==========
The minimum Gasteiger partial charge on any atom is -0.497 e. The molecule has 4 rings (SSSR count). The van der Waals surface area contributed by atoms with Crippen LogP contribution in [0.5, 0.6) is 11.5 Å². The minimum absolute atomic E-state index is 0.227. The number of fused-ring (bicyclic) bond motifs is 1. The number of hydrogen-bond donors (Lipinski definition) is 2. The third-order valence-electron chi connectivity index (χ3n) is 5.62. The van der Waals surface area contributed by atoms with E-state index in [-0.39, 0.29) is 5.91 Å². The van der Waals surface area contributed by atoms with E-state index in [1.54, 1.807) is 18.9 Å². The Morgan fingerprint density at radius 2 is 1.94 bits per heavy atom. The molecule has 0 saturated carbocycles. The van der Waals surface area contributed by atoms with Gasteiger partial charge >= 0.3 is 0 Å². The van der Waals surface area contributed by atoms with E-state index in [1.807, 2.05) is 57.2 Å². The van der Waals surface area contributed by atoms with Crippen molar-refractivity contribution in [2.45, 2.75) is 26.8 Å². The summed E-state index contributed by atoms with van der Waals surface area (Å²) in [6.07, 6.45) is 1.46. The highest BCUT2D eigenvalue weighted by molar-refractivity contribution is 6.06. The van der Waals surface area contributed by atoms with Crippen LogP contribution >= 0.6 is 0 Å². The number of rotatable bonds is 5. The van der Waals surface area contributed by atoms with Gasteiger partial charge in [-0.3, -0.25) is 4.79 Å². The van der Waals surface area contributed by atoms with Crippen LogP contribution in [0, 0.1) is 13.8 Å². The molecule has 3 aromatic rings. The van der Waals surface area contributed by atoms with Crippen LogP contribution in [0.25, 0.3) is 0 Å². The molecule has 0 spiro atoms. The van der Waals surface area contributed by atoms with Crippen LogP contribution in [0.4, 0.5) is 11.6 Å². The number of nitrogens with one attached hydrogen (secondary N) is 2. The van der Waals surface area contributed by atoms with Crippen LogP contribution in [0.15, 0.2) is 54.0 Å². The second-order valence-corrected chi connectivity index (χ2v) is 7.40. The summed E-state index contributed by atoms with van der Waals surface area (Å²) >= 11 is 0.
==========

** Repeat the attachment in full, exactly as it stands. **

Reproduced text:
The minimum Gasteiger partial charge on any atom is -0.497 e. The molecule has 4 rings (SSSR count). The van der Waals surface area contributed by atoms with Crippen LogP contribution in [0.5, 0.6) is 11.5 Å². The minimum absolute atomic E-state index is 0.227. The number of fused-ring (bicyclic) bond motifs is 1. The number of hydrogen-bond donors (Lipinski definition) is 2. The third-order valence-electron chi connectivity index (χ3n) is 5.62. The van der Waals surface area contributed by atoms with E-state index in [-0.39, 0.29) is 5.91 Å². The van der Waals surface area contributed by atoms with E-state index in [1.54, 1.807) is 18.9 Å². The Morgan fingerprint density at radius 2 is 1.94 bits per heavy atom. The molecule has 0 saturated carbocycles. The van der Waals surface area contributed by atoms with Gasteiger partial charge >= 0.3 is 0 Å². The van der Waals surface area contributed by atoms with E-state index in [1.807, 2.05) is 57.2 Å². The van der Waals surface area contributed by atoms with Crippen molar-refractivity contribution in [2.45, 2.75) is 26.8 Å². The summed E-state index contributed by atoms with van der Waals surface area (Å²) in [6.07, 6.45) is 1.46. The highest BCUT2D eigenvalue weighted by molar-refractivity contribution is 6.06. The van der Waals surface area contributed by atoms with Crippen LogP contribution >= 0.6 is 0 Å². The number of rotatable bonds is 5. The van der Waals surface area contributed by atoms with Gasteiger partial charge in [-0.3, -0.25) is 4.79 Å². The van der Waals surface area contributed by atoms with Crippen LogP contribution in [0, 0.1) is 13.8 Å². The molecule has 3 aromatic rings. The van der Waals surface area contributed by atoms with Crippen LogP contribution in [0.25, 0.3) is 0 Å². The molecule has 0 spiro atoms. The van der Waals surface area contributed by atoms with Crippen LogP contribution in [0.4, 0.5) is 11.6 Å². The number of nitrogens with one attached hydrogen (secondary N) is 2. The van der Waals surface area contributed by atoms with Crippen LogP contribution in [0.15, 0.2) is 54.0 Å². The second-order valence-corrected chi connectivity index (χ2v) is 7.40. The summed E-state index contributed by atoms with van der Waals surface area (Å²) >= 11 is 0.